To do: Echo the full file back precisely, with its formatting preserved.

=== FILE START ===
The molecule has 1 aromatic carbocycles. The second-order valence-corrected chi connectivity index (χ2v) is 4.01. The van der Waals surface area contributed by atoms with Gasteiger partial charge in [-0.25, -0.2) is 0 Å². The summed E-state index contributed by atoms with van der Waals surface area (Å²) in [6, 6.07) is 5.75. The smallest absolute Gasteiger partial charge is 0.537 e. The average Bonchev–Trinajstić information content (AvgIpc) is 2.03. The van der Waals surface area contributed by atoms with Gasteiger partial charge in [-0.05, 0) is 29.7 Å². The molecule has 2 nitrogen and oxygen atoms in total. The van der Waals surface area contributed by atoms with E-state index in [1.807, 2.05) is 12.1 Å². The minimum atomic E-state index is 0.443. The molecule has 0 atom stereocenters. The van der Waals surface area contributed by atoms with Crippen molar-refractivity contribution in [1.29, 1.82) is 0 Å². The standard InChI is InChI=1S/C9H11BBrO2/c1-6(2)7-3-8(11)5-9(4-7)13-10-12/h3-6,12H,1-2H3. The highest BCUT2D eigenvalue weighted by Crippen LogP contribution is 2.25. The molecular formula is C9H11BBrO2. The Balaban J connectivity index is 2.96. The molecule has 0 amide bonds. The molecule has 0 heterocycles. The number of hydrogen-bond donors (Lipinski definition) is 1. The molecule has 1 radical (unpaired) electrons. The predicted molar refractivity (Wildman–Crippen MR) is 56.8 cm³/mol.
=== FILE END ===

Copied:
The molecule has 1 aromatic carbocycles. The second-order valence-corrected chi connectivity index (χ2v) is 4.01. The van der Waals surface area contributed by atoms with Gasteiger partial charge in [-0.25, -0.2) is 0 Å². The summed E-state index contributed by atoms with van der Waals surface area (Å²) in [6, 6.07) is 5.75. The smallest absolute Gasteiger partial charge is 0.537 e. The average Bonchev–Trinajstić information content (AvgIpc) is 2.03. The van der Waals surface area contributed by atoms with Gasteiger partial charge in [-0.05, 0) is 29.7 Å². The molecule has 2 nitrogen and oxygen atoms in total. The van der Waals surface area contributed by atoms with E-state index in [1.807, 2.05) is 12.1 Å². The minimum atomic E-state index is 0.443. The molecule has 0 atom stereocenters. The van der Waals surface area contributed by atoms with Crippen molar-refractivity contribution in [1.29, 1.82) is 0 Å². The standard InChI is InChI=1S/C9H11BBrO2/c1-6(2)7-3-8(11)5-9(4-7)13-10-12/h3-6,12H,1-2H3. The highest BCUT2D eigenvalue weighted by Crippen LogP contribution is 2.25. The molecular formula is C9H11BBrO2. The Balaban J connectivity index is 2.96. The molecule has 0 amide bonds. The molecule has 0 heterocycles. The number of hydrogen-bond donors (Lipinski definition) is 1. The molecule has 1 radical (unpaired) electrons. The predicted molar refractivity (Wildman–Crippen MR) is 56.8 cm³/mol.